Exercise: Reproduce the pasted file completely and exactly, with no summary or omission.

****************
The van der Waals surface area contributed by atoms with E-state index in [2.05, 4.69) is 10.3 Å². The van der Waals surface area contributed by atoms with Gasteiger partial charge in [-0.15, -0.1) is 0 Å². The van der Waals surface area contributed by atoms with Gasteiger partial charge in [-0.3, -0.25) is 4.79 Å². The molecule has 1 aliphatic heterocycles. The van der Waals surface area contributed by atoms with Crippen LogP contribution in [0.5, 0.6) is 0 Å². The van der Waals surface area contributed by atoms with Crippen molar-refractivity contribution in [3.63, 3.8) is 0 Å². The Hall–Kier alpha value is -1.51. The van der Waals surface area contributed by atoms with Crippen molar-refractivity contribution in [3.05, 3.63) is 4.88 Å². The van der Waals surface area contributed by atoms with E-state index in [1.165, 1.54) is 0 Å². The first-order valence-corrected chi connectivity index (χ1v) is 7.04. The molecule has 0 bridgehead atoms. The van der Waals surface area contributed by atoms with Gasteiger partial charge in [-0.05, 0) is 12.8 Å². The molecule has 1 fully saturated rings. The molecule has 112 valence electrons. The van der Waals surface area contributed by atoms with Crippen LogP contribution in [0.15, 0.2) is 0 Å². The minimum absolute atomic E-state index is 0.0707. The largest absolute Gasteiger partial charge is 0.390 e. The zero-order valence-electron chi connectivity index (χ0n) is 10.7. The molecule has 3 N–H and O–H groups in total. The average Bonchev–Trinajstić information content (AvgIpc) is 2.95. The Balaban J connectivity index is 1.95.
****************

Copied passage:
The van der Waals surface area contributed by atoms with E-state index in [2.05, 4.69) is 10.3 Å². The van der Waals surface area contributed by atoms with Gasteiger partial charge in [-0.15, -0.1) is 0 Å². The van der Waals surface area contributed by atoms with Gasteiger partial charge in [-0.3, -0.25) is 4.79 Å². The molecule has 1 aliphatic heterocycles. The van der Waals surface area contributed by atoms with Crippen LogP contribution in [0.5, 0.6) is 0 Å². The van der Waals surface area contributed by atoms with Crippen molar-refractivity contribution in [3.63, 3.8) is 0 Å². The Hall–Kier alpha value is -1.51. The van der Waals surface area contributed by atoms with Crippen molar-refractivity contribution in [3.05, 3.63) is 4.88 Å². The van der Waals surface area contributed by atoms with E-state index in [1.165, 1.54) is 0 Å². The first-order valence-corrected chi connectivity index (χ1v) is 7.04. The molecule has 0 bridgehead atoms. The van der Waals surface area contributed by atoms with Gasteiger partial charge in [-0.05, 0) is 12.8 Å². The molecule has 1 fully saturated rings. The molecule has 112 valence electrons. The van der Waals surface area contributed by atoms with Crippen LogP contribution in [0.15, 0.2) is 0 Å². The minimum absolute atomic E-state index is 0.0707. The largest absolute Gasteiger partial charge is 0.390 e. The zero-order valence-electron chi connectivity index (χ0n) is 10.7. The molecule has 3 N–H and O–H groups in total. The average Bonchev–Trinajstić information content (AvgIpc) is 2.95. The Balaban J connectivity index is 1.95.